Monday, April 18, 2011

Notes From A Cafe

Pistachios are being cracked with salty fingers. Scooby and Shaggy are once again cowardly hiding from some ghostly-evil-not-so-genius-after-all-demagogue, looking to rid of the gang of teenagers in a last push towards world domination.

And that's all I managed to write on the flight before being distracted by the uncomfortable muscle aches of immobility that kick in the minute you hear that click of the seatbelt. We made it through the first domestic and later transatlantic flights. We crossed a continent , an ocean and a sea. We watched movies, did math, tossed and turned in sleep attempts (Little Man being much more successful) and comically climbed over the guy that slept through it all while blocking the isle seat. It took a couple of pseudo attempts to gather the courage for climbing over a sleeping stranger. Then, that too became normal. And we made it to the other side. Out through the automated doors that spill out to the main reception hall for arrivals, Little Man ran into the awaiting arms of Saba and Safta. And so, our Israel 2011 visit begins.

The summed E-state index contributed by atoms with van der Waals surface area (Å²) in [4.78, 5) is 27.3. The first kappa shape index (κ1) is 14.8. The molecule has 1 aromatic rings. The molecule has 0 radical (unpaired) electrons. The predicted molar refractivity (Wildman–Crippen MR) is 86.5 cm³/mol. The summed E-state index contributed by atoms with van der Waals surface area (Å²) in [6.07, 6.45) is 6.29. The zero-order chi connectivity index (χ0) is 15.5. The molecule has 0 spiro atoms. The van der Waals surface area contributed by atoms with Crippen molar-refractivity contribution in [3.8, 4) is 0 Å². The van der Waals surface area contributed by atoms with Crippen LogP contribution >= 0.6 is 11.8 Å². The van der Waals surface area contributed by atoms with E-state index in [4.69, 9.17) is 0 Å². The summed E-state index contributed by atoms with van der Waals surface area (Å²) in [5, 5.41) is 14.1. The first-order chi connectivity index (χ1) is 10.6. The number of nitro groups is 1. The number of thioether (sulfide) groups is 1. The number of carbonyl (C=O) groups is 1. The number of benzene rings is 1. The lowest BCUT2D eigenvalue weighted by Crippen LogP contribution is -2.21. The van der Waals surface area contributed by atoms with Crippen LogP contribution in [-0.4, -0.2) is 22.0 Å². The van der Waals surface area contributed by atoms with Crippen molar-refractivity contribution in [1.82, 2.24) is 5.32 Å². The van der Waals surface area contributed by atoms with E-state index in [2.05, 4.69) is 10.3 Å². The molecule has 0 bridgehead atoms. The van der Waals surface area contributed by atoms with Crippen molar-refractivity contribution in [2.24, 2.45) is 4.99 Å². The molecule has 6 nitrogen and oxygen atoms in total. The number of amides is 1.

A few days later, I sit in an Israeli sidewalk cafe, sipping on my upside down coffee (the practical Hebrew translation for cafe au lait) and amongst the many ponderings that roam my inner thoughts are; what makes ice so American that nowhere else is it typical to serve it with a Coke? Little things that seem insignificant like this add up to the more substantial reasons of why I am no longer a resident of this country. There are many. There is a tension and aggressiveness that looms over the relaxed atmosphere of the full to capacity sidewalk cafes, frequented by the wide spectrum of the population. News on a radio, tv or spoken of in person is heard in the background of any given time and place. There is a love hate relationship to this way of life that is typical to all immersed in it. On the one hand it's emotionally and